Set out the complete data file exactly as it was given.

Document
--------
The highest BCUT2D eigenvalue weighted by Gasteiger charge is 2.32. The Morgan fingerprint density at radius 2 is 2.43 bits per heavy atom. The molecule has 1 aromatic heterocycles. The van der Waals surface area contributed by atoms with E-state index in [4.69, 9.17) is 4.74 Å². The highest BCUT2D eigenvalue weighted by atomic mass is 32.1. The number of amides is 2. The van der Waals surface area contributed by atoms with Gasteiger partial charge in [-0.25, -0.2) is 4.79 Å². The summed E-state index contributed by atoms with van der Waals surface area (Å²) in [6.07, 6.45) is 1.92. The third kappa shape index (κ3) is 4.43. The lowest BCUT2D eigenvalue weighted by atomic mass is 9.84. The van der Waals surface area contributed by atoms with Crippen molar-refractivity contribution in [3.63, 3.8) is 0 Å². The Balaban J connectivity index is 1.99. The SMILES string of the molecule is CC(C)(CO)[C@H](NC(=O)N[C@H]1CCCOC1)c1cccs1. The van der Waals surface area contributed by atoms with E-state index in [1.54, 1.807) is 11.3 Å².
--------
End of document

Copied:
The highest BCUT2D eigenvalue weighted by Gasteiger charge is 2.32. The Morgan fingerprint density at radius 2 is 2.43 bits per heavy atom. The molecule has 1 aromatic heterocycles. The van der Waals surface area contributed by atoms with E-state index in [4.69, 9.17) is 4.74 Å². The highest BCUT2D eigenvalue weighted by atomic mass is 32.1. The number of amides is 2. The van der Waals surface area contributed by atoms with Gasteiger partial charge in [-0.25, -0.2) is 4.79 Å². The summed E-state index contributed by atoms with van der Waals surface area (Å²) in [6.07, 6.45) is 1.92. The third kappa shape index (κ3) is 4.43. The lowest BCUT2D eigenvalue weighted by atomic mass is 9.84. The van der Waals surface area contributed by atoms with Crippen molar-refractivity contribution in [3.63, 3.8) is 0 Å². The Balaban J connectivity index is 1.99. The SMILES string of the molecule is CC(C)(CO)[C@H](NC(=O)N[C@H]1CCCOC1)c1cccs1. The van der Waals surface area contributed by atoms with E-state index in [1.54, 1.807) is 11.3 Å².